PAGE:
I easily spotted the small patch of Turk’s cap lilies as I finished my hike on a trail in Shenandoah National Park. The morning sun perfectly highlighted them against the forest green background. Since they stood high above other plants along the trail, I knew I could get a good shot of these nature wildflowers.
I took a few photos when this female Eastern Tiger Swallowtail butterfly suddenly attacked the flowers, flitting from one to the other. It was a very pleasant surprise. The beautiful butterfly moved around so much that it was difficult to get a good angle. As I snapped the last shot, which was this one, the butterfly fluttered off out of sight.
First the disclaimer. I am not a scientist or a lepidopterologist. That’s a person who studies butterflies and moths for a living. (Yes, I had to look it up.)
Now for the background on my Photo of the Week, “When One Became Two.” A couple of decades ago, scientists noticed irregularities in Eastern Tiger Swallowtail butterflies, especially those flitting around the Appalachian Mountains. Their investigations showed that some of the swallowtails were bigger than others. Those that were larger were also paler in yellow pigment than the smaller ones. Enough evidence was presented that it was decided that the giant-sized swallowtail was actually a new species. Thus, the Appalachian Tiger Swallowtail was born. And yes, I realized I am oversimplifying the process and intense research.
I was ignorant of all of this information until I came upon the two different swallowtails side by side, feasting on the same thistle blooms. My wife and I were showing friends from Ontario, Canada, around Rockingham County, Virginia, recently when we saw the two butterflies. Even from our vehicle 30 feet away, we could distinguish that there was a significant size difference between the two tiger swallowtails. We also noticed that the larger one was not as yellow as the smaller one.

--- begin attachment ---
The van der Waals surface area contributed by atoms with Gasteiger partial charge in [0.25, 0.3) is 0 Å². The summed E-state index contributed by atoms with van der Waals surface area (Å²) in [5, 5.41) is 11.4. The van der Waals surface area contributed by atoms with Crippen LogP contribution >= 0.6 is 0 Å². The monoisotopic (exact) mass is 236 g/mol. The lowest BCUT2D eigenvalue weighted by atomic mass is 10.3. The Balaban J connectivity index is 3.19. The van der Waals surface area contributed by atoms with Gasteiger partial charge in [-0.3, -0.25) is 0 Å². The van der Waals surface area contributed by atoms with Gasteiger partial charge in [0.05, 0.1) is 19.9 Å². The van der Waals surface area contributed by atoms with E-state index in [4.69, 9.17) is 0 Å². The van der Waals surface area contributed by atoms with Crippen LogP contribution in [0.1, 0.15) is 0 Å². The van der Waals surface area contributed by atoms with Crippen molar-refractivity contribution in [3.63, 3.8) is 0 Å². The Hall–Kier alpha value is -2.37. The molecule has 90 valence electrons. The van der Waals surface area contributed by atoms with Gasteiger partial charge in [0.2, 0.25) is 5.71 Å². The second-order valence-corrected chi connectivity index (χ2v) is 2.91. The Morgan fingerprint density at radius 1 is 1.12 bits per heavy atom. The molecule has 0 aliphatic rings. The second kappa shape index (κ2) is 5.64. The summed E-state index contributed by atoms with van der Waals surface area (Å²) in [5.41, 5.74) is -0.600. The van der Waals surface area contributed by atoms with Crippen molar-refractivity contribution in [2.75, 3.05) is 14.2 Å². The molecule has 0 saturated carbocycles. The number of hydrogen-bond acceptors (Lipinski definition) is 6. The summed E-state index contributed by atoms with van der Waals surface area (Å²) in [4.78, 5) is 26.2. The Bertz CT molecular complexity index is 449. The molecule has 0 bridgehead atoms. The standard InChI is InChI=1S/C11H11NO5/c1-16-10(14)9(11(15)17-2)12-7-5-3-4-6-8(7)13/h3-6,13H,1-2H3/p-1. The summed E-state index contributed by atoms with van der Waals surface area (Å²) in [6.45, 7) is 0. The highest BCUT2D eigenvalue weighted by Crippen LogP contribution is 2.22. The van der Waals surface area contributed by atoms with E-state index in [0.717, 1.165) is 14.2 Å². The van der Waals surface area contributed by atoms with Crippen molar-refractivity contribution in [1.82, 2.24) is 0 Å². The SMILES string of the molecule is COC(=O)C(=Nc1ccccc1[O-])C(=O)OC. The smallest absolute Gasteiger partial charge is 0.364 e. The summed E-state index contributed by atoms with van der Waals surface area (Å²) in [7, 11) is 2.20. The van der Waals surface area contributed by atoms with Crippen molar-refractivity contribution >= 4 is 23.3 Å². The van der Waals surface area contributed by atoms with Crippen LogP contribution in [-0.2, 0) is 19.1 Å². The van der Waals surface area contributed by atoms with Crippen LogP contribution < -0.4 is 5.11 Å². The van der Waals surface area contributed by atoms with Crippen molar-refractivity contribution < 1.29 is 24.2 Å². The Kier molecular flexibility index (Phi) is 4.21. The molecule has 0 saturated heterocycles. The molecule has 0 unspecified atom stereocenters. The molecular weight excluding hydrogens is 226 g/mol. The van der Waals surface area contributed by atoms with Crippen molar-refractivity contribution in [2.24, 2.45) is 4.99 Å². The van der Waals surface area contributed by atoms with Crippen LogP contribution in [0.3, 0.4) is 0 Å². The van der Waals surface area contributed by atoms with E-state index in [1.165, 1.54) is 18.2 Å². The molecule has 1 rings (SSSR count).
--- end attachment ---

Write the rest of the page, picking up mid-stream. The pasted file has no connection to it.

The journalist in me went to work after we bid our friends farewell. I was fortunate enough to capture the two butterflies in the same digital frame, which made it easier to compare their sizes and colors. As you can see, the Appalachian Tiger Swallowtail is indeed larger and paler than the more common Eastern Tiger Swallowtail. A check of multiple sources verified my conclusions based on these two main distinctions. Also, the only alteration that I made to the photo was to add my watermark.
So a few years ago the Appalachian Tiger Swallowtail butterfly was designated as a different species than the Eastern Tiger Swallowtail. My Photo of the Week, “When One Becomes Two,” shows why.
The Big Meadows area of Shenandoah National Park is a big, wide-open prairie-like saddle tucked between the park’s hardwood forests. It’s about midway along the Skyline Drive in Shenandoah N.P. According to a park ranger, no one is certain why the meadow is even there. No matter. It is, and the wildlife loves it.
In the summer, Big Meadows is especially a haven for songbirds and insects. Bright and fragrant wildflowers serve as food and habitat for the beautiful butterflies. These thistle blooms were a magnet for this pair of Silver-spotted Skippers and this female Eastern Tiger Swallowtail.
My lovely wife grows beautiful flowers. One of the side benefits of that is the flowers attract a variety of insects. I enjoy checking the flower gardens frequently, never knowing what I’ll find.
On one such foray, I spotted this incredible female Eastern Tiger Swallowtail butterfly flitting from coneflower to coneflower. Backlit by the morning sun, the colors radiated on this fresh, young butterfly.